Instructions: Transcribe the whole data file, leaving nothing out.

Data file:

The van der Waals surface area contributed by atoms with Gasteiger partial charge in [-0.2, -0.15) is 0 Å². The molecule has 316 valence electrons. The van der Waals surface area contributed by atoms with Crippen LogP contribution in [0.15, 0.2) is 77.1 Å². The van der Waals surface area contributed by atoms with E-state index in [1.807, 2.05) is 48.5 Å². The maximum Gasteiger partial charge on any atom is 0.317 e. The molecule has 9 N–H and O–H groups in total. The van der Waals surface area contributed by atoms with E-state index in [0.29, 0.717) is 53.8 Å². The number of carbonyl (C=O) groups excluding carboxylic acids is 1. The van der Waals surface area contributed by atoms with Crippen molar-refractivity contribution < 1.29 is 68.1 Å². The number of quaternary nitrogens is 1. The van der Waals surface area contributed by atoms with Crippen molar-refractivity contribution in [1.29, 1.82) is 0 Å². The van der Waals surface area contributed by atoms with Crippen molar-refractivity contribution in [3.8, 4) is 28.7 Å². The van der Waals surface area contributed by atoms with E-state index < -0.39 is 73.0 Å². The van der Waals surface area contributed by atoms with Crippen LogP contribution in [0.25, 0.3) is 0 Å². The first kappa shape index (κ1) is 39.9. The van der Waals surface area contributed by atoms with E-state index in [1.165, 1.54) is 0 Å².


The van der Waals surface area contributed by atoms with Gasteiger partial charge in [-0.2, -0.15) is 0 Å². The molecule has 316 valence electrons. The van der Waals surface area contributed by atoms with Crippen LogP contribution in [0.15, 0.2) is 77.1 Å². The van der Waals surface area contributed by atoms with E-state index in [1.807, 2.05) is 48.5 Å². The maximum Gasteiger partial charge on any atom is 0.317 e. The molecule has 9 N–H and O–H groups in total. The van der Waals surface area contributed by atoms with E-state index in [0.29, 0.717) is 53.8 Å². The number of carbonyl (C=O) groups excluding carboxylic acids is 1. The van der Waals surface area contributed by atoms with Crippen molar-refractivity contribution < 1.29 is 68.1 Å². The number of quaternary nitrogens is 1. The van der Waals surface area contributed by atoms with Crippen molar-refractivity contribution in [1.29, 1.82) is 0 Å². The van der Waals surface area contributed by atoms with Crippen molar-refractivity contribution in [3.8, 4) is 28.7 Å². The van der Waals surface area contributed by atoms with E-state index < -0.39 is 73.0 Å². The van der Waals surface area contributed by atoms with Crippen LogP contribution in [0.25, 0.3) is 0 Å². The first kappa shape index (κ1) is 39.9. The van der Waals surface area contributed by atoms with E-state index in [1.165, 1.54) is 0 Å².